Comparative Fault Classes
Comparative fault principles fall into three broad classes:
Pure Contributory Negligence
In states that use the pure contributory negligence rule, you may not collect damages if you’re partially to blame for the accident. Currently, only five states in the U.S. enforce this rule: Maryland, Virginia, the District of Columbia, North Carolina, and Alabama.
Pure Comparative Fault
In states that recognize pure comparative fault, you may collect damages even if you’re 99% at fault during the accident. However, recoverable damage is limited to the driver’s degree of responsibility. For instance, a drunk driver may file an injury claim if they crash into a car with a burned-out taillight.
Almost a third of the states in the country follow this rule that allows at-fault drivers to collect a minimal amount of damages.
Modified Comparative Fault
Some states use two distinct rules under the modified comparative fault rules: the 50% or the 51% bar rule. In states with the 50% rule, you may not collect damages if you’re 50% or more at fault. In a state with a 51% rule, you may not recover damages if you’re 51% at fault during an accident.
Is Comparative Fault Applicable in Alabama?
Unfortunately, Alabama isn’t a comparative fault state. Instead, Alabama is among the five states that follow the contributory negligence rules.
You’re not eligible to recover damages in a contributory negligence state if you’re partially responsible for an accident. You can’t recover any money in Alabama through a lawsuit if you’re even 1% responsible for your injuries.
Combating Contributory Negligence in Alabama
Contributory negligence is a harsh legal principle, and it sets the bar very high during a personal injury settlement case. You could lose out on compensation if the jury assigns you even the smallest amount of blame. However, there are a few exceptions to Alabama’s harsh contributory negligence laws:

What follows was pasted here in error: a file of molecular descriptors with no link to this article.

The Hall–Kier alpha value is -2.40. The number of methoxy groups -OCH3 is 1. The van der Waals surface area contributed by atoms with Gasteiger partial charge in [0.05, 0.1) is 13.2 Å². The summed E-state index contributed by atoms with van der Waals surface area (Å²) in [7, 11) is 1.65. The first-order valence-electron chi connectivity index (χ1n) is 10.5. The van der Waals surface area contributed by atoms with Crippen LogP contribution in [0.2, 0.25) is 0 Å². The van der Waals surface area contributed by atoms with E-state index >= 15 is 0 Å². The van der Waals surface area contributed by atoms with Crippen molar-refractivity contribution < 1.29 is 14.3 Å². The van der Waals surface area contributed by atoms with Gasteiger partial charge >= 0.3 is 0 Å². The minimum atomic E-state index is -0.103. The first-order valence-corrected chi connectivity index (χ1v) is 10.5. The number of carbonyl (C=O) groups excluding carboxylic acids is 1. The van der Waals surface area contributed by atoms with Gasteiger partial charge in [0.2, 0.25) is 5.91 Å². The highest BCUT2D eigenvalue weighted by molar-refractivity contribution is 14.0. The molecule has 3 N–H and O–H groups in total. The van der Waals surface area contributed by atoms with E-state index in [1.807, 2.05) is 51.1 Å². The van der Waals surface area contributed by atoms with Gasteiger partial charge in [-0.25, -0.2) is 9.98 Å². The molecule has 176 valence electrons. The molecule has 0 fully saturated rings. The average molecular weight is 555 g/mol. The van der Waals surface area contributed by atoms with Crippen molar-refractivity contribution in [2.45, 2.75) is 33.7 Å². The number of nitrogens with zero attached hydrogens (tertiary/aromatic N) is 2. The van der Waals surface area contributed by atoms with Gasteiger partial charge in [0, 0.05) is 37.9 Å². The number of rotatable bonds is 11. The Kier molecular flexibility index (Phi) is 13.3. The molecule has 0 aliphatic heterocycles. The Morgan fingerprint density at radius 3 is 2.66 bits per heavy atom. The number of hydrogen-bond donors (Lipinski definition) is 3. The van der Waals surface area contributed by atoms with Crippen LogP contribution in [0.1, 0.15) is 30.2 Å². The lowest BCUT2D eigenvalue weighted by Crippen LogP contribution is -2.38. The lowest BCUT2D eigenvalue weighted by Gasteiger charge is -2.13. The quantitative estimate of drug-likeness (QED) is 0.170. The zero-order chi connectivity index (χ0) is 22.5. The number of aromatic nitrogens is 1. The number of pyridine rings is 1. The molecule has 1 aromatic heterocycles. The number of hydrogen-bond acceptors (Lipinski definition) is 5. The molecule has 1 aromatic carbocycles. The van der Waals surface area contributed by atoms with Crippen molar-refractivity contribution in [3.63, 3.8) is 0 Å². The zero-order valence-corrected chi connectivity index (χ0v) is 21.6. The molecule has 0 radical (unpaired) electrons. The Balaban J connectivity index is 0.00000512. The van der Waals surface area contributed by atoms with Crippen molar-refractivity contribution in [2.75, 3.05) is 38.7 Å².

- Children under 14 years are excluded because they’re assumed to be incapable of contributory negligence.
- Children under seven years are ruled incapable of being contributorily negligent because of their limited life experience and innocence.
- Mentally challenged or incompetent individuals are ruled incapable of negligence.
Contributory negligence sets a very high bar during personal injury settlement cases. It’s essential that you get a skillful and experienced attorney to mount your defense. Having a seasoned personal injury in your corner increases the chances of a successful outcome.
Get Help with Your Personal Injury Case in Alabama Today
You should not have to go into debt to cover medical bills caused by a negligent driver. At Morris Bart, we’re committed to helping you seek justice and get a fair settlement for your pain and suffering following a personal injury.
With 40 years of experience and 15 locations in four states, we have recovered more than $1billion for our clients. You can count on our legal counsel when filing a personal injury claim in Alabama. Reach out for a free consultation.